Martim Weinstein · March 10, 2014 at 3:20 pm

You do realise GPS is a USA controlled system with an induced error. Could that error be corrected, yes. Would it for foreign systems? No. As soon as any security alert came through the induced error on GPS would be increased and it would likely become more of a problem than a help. Radio localization systems and inertia systems are more reliable than a system with an induced error. Is there space for improvement? Yes. Is it with internet and gps? No. Alarmist and very light on research article. Pity it’s getting all the attention it is getting.

Vit Soukup · March 10, 2014 at 3:05 pm

Well at least in europe datalink is comming soon, which can replace lot of radio communication. And I have to agree lot of aviation/ATM technology is so outdated today (AFTN.. ;o), but somehow it works. Anyway there is some progress but changes are rather slow.. If you do change some technology it had to be done worldwide and that is main problem.

Silvia Hartmann · March 10, 2014 at 2:55 pm

That sounds about right to me. Can we also have cameras monitoring the plane so that if a pilot wants to know what’s happened to the engine, they don’t need to send a steward with a torch to look through a window …?

Utomo Prawiro · March 10, 2014 at 2:29 pm

Aviation need to change. Technology changing very fast. I hope it can be safer in future

Eric Soto · March 10, 2014 at 1:54 pm

All the technology assertions in this article are way beyond completely misleading! The author clearly did not make it past his Cessna 172 training, where indeed aircraft generally have nothing more than VORs (navigation radios) and basic voice radios! In contrast, commercial aircraft have vastly more equipment than a pilot trainer, and the pilots in the controls are extremely experience in all the systems on board. There is a reason why we’ve had statistically NO accidents in general aviation in the last 40 years when compared to the hundreds of thousands of flight hours each year. Yes, not all aircraft might have the latest GPS advanced moving map, but a lot do! And those that don’t can still be flown safely due to the many redundant systems in use. So, as others have noted, this article is a sensationalism JOKE not to be taken seriously!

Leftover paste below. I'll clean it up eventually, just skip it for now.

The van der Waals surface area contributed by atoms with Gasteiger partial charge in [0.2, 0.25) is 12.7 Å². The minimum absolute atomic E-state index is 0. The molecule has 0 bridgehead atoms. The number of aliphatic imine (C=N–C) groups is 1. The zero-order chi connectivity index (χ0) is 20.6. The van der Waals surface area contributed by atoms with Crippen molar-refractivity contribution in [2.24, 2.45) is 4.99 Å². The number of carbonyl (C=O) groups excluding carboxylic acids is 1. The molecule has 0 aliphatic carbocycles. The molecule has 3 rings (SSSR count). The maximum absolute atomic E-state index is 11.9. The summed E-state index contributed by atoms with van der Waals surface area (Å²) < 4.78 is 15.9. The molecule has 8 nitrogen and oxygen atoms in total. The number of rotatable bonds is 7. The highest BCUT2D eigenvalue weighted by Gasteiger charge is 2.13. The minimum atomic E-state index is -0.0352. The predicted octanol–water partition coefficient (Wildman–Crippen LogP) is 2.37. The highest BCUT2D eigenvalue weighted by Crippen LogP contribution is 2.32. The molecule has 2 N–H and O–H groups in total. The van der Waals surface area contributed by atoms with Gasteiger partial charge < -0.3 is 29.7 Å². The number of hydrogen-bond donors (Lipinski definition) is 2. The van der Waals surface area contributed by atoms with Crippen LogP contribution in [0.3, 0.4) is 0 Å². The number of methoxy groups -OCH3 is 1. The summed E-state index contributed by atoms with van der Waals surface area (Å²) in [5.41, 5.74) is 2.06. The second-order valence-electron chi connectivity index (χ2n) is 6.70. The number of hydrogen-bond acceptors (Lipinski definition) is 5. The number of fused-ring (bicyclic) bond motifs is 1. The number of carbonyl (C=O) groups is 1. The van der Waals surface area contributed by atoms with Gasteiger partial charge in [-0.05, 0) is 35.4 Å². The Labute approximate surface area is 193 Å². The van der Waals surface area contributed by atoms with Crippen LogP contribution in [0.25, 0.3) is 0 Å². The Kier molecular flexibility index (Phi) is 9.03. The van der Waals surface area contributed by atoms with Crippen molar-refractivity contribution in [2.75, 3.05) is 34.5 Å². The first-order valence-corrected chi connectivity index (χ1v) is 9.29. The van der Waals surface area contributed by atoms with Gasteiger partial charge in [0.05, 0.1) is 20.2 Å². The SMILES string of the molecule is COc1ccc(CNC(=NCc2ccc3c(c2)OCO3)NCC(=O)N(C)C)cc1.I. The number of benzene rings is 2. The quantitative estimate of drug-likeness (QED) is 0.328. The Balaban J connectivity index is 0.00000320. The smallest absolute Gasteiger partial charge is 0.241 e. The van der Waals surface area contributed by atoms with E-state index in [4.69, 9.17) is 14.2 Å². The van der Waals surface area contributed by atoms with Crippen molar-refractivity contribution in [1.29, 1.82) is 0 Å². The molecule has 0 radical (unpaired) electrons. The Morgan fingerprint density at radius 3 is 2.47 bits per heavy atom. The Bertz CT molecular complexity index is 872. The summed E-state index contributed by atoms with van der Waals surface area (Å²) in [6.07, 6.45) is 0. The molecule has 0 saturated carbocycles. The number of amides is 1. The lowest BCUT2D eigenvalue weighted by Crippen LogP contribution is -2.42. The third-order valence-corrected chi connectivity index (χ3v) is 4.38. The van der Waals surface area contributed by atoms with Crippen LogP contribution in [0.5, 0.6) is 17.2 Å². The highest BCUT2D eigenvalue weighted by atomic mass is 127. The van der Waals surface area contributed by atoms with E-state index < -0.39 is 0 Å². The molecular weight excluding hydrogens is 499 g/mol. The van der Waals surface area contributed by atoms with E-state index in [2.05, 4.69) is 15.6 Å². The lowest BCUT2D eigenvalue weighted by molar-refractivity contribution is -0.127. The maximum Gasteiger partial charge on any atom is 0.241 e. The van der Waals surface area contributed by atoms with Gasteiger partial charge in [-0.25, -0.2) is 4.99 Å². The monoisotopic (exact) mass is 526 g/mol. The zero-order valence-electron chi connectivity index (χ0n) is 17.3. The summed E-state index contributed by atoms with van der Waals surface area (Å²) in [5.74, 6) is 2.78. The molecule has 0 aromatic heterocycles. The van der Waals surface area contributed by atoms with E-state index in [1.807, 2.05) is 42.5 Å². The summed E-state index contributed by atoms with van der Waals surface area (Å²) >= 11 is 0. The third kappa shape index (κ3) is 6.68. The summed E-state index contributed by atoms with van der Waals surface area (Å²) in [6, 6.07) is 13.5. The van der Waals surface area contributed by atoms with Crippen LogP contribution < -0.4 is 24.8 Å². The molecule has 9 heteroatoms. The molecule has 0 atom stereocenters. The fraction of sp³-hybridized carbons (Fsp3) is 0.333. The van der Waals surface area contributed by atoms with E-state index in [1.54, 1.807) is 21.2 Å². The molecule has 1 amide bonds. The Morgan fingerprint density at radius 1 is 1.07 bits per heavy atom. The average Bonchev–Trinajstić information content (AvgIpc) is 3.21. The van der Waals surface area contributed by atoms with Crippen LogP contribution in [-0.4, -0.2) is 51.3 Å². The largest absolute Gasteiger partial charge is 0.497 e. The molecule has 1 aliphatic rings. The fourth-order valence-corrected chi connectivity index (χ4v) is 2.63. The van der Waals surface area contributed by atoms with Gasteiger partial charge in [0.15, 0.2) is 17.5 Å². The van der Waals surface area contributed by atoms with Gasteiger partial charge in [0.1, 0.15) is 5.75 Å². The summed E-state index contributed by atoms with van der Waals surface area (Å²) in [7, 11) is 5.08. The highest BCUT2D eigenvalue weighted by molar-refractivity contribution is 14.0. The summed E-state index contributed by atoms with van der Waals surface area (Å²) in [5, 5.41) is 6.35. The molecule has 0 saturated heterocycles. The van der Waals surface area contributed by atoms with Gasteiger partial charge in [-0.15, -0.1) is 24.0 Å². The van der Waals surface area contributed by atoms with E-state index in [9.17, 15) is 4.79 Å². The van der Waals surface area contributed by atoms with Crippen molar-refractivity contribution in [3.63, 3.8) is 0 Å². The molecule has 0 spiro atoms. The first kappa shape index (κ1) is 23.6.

Tim Kern · March 10, 2014 at 1:06 pm

Next time, please check your facts BEFORE you publish. The non-flying public believes everything you say, and what you’re saying is needlessly alarming, as well as substantially inaccurate. Can improvements be made, faster? Sure. Have you looked at the incremental costs and benefits? Show me — it’s one thing for you to make decisions for your own Citation, and quite another for you to make decisions for 800 million passengers each year.

Michael Cozzi · March 10, 2014 at 12:20 pm

The author, is quite simply an idiot. You want to take reliable VHF communications and trust it to a packet network (which runs over radio anyway??). You fail at technology.

Rahat Mahbub · March 10, 2014 at 5:16 am

“The Malaysian Airlines plane was equipped with the industry standard ASD-B flight transponder. This device sends a package of GPS data back to air traffic controllers every second. It gives the plane’s altitude, speed and direction.” So, I am pretty sure they have more than a GPS.

Also, blackboxes do record conversations that goes on inside the cockpit. Pilots are highly trained and they do not need to be monitored like a baby using Dropcam and therfore, it lacks one.

I think pilots should not have access to the Internet, the same reason you shouldn’t be texting while driving. Trust me, the sensors in an airplane gives out much better weather forcast/information compared to Yahoo weather app on your iPhone. It sucks that they don’t come with pretty pictures from flickr, like Yahoo’s weather app does.

I am not in the aviation industry but a software engineer and my current company makes software for Boeing. And, I can assure you that if the vital software in the cockpit were connected to the publicly accessible Internet, chances are sooner or later someone would hijack planes the way one can hijack your computer.

So yeah, you should really update this post tomorrow.

Cary Cason · March 10, 2014 at 4:23 am

Yup, nearly 35yrs as an Avionics Tech currently employed by NASA and my input is that this article is 100% pure false information…

Gregory Bradford · March 10, 2014 at 1:59 am

The critical question to be answered here is “What about the current system doesn’t work?” And the correct is “nothing.” If it didn’t work you would have aircraft crashing everyday due to air traffic control issues.

Charles Boyer · March 10, 2014 at 1:37 am

Airline pilots do indeed have access to data streams and weather information, as it is uploaded to the aircraft in flight. In turn, the aircraft returns location, heading and altitude information back to the ground. Perhaps you have never heard of WSI Fusion?

Rob Chan · March 10, 2014 at 1:18 am

Pure troll in order to get page hits. Especially the “to be continued”.

James Gill · March 9, 2014 at 11:45 pm

This article is absolute trash, garbage, and reeks of scare tactics for views.

Erika Nilsson · March 9, 2014 at 11:15 pm

I am not in aviation, but after reading this guy’s argument I can’t really take him too seriously. I always thought that radio was always the most dependable way to communicate because you don’t need a complicated electronics system to use it (thus it is useful in a blackout). Also, “radars”? Who is this guy?

Tom Kilpatrick · March 9, 2014 at 9:42 pm

This is reckless: Repeatedly implying that passengers using iPads have better equipment, and better & more timely information than the flight crews. I fly with an iPad both as pilot and passenger – using professional aviation apps – and you’re just wrong. It destroys any other argument or point you tried to make. I read the rest and have worked in aviation 30 years, and it isn’t worth my time correcting your mistakes, misunderstandings and misinformation.